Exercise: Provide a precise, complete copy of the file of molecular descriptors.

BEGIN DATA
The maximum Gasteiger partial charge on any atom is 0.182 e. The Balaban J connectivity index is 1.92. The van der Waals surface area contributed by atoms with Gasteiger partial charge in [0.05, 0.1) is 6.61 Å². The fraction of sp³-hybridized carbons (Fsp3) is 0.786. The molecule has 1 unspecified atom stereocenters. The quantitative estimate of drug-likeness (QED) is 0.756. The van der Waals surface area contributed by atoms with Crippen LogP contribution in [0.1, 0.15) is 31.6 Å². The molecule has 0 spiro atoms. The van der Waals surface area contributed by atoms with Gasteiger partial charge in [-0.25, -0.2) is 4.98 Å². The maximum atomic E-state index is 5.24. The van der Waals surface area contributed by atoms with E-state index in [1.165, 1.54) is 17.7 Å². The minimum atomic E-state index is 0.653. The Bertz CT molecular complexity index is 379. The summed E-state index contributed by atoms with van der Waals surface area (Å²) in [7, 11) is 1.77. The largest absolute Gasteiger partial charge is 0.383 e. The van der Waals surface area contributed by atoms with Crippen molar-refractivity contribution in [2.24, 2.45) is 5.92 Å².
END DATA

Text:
The maximum Gasteiger partial charge on any atom is 0.182 e. The Balaban J connectivity index is 1.92. The van der Waals surface area contributed by atoms with Gasteiger partial charge in [0.05, 0.1) is 6.61 Å². The fraction of sp³-hybridized carbons (Fsp3) is 0.786. The molecule has 1 unspecified atom stereocenters. The quantitative estimate of drug-likeness (QED) is 0.756. The van der Waals surface area contributed by atoms with Crippen LogP contribution in [0.1, 0.15) is 31.6 Å². The molecule has 0 spiro atoms. The van der Waals surface area contributed by atoms with Gasteiger partial charge in [-0.25, -0.2) is 4.98 Å². The maximum atomic E-state index is 5.24. The van der Waals surface area contributed by atoms with E-state index in [1.165, 1.54) is 17.7 Å². The minimum atomic E-state index is 0.653. The Bertz CT molecular complexity index is 379. The summed E-state index contributed by atoms with van der Waals surface area (Å²) in [7, 11) is 1.77. The largest absolute Gasteiger partial charge is 0.383 e. The van der Waals surface area contributed by atoms with Crippen molar-refractivity contribution in [2.24, 2.45) is 5.92 Å².